Having a friend come to your door bearing gifts in a time of crisis is never to be taken lightly. And if that person comes to your door during a pandemic, the friend is an even greater treasure. A woman whom I knew only a little before the start of the pandemic, but who has become a dear friend through the course of the last year, recently brought these beautiful roses to my door. The beauty of the gift and the friendship of the giver carried me through a challenging time.
Have you had friends—or perhaps even a stranger—show up in surprising or unexpected ways during this past year? Have you shown up for a loved one in such a way? As the pandemic drags on, I invite you to look for ways to show up, even if that means showing up virtually through a text or a phone call or an email or a letter. Your simple act of showing up can be a precious gift.
Join me in the hunt for beauty? Where do you see beauty in a broken world? Want to add your own images during the 31-day journey? If so, feel free to comment below with your Instagram handle, and tag your Insta posts with #beautyinabrokenworld. You’ll find me there @pixofhope.
I’m traveling west today, sitting too long among strangers after spending several lovely days with family and friends.
A couple of weekends ago, I got to see one of my dearest friends and two of her children, now grown into amazing young women. We met in Napa and spent a fun day together.
Worried I’d get slowed down in traffic, I wanted to arrive at our first destination early. I hit traffic (of course) but still arrived with time to wander the gardens at our first stop. I thought you might enjoy wandering along with me for a few moments.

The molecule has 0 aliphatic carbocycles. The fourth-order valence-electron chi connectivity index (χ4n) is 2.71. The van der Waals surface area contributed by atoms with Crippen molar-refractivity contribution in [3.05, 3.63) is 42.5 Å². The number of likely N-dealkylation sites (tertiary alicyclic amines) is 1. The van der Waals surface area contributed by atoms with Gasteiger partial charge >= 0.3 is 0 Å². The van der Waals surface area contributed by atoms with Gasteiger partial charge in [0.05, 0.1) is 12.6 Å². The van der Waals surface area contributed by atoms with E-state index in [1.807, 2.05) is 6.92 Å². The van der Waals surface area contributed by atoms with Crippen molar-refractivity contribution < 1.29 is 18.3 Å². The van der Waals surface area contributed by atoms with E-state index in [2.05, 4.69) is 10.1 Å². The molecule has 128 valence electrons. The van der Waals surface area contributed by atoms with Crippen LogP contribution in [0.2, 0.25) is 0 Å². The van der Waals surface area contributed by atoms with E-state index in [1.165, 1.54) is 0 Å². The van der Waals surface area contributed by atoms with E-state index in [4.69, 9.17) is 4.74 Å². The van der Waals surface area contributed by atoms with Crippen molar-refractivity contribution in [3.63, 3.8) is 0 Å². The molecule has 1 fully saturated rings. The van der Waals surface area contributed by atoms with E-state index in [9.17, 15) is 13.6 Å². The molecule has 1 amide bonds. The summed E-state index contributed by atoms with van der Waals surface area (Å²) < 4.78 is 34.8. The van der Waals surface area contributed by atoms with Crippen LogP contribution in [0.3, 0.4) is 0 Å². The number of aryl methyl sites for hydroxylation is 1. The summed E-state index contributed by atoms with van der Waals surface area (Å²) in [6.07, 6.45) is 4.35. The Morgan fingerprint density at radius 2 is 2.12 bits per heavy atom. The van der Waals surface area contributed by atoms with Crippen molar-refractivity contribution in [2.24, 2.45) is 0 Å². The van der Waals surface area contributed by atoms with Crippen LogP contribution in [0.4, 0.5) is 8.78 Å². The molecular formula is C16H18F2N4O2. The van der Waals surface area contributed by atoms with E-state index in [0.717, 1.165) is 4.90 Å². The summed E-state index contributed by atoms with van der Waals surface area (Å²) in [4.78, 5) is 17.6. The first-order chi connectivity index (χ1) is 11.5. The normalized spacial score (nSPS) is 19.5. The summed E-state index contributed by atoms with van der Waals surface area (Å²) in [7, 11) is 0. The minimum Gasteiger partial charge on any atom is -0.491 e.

We sat together at kitchen tables, on living room chairs, in restaurants and on park benches. I spent some much-needed and much-cherished time with North Carolina friends and family recently, dashing from place to place and trying to be present to hear each friend’s story.
We talked of books and significant others and children and new jobs, of travel hopes and dreams, of moves and looming changes. The conversations, while unique, shared a common thread: “Dear one, sit with me and hear my heart beat.” If you had passed by and seen us, heads bowed toward each other and spilling words quickly, long pent up from a too-far separateness, you would have known you were seeing friendship embodied.
These precious conversations didn’t have time to linger with toes dangling in the shallow end. Limited moments together meant a headfirst dive into the deep. Continue reading →
My husband and I feel very blessed to know the couple whose garden we’re touring today. We share much in common, and from the earliest days of getting to know us, they began sharing food with us. Fresh fish caught in the Pacific. Tamales at Christmas. Garden fruits and vegetables throughout the year. You get the idea. We’re blessed.
While our friends focus their efforts on vegetable gardening, they have lovely flowers, too:
They will say, “This desolate land has become like the garden of Eden; and the waste, desolate and ruined cities are fortified and inhabited.” —Ezekiel 36:35
Summer may be coming to an end for many of you as school doors open again. I always think of back-to-school time as the start of fall. It’s not fall here by a long shot, but the blistering heat has abated some. Instead of triple digits, we’ve enjoyed low 90s for the last few days. Ahhhhh.
As I’ve wandered my friends’ gardens this summer, my love of trees has expanded. The shade they provide make this boiling hot place tolerable in summer. Backyard pools—much more commonplace here than where I’m from—help, too. The friend whose garden I’m touring with you today has both. She also has something no other garden I’ve seen has: a guard she calls Don Quixote.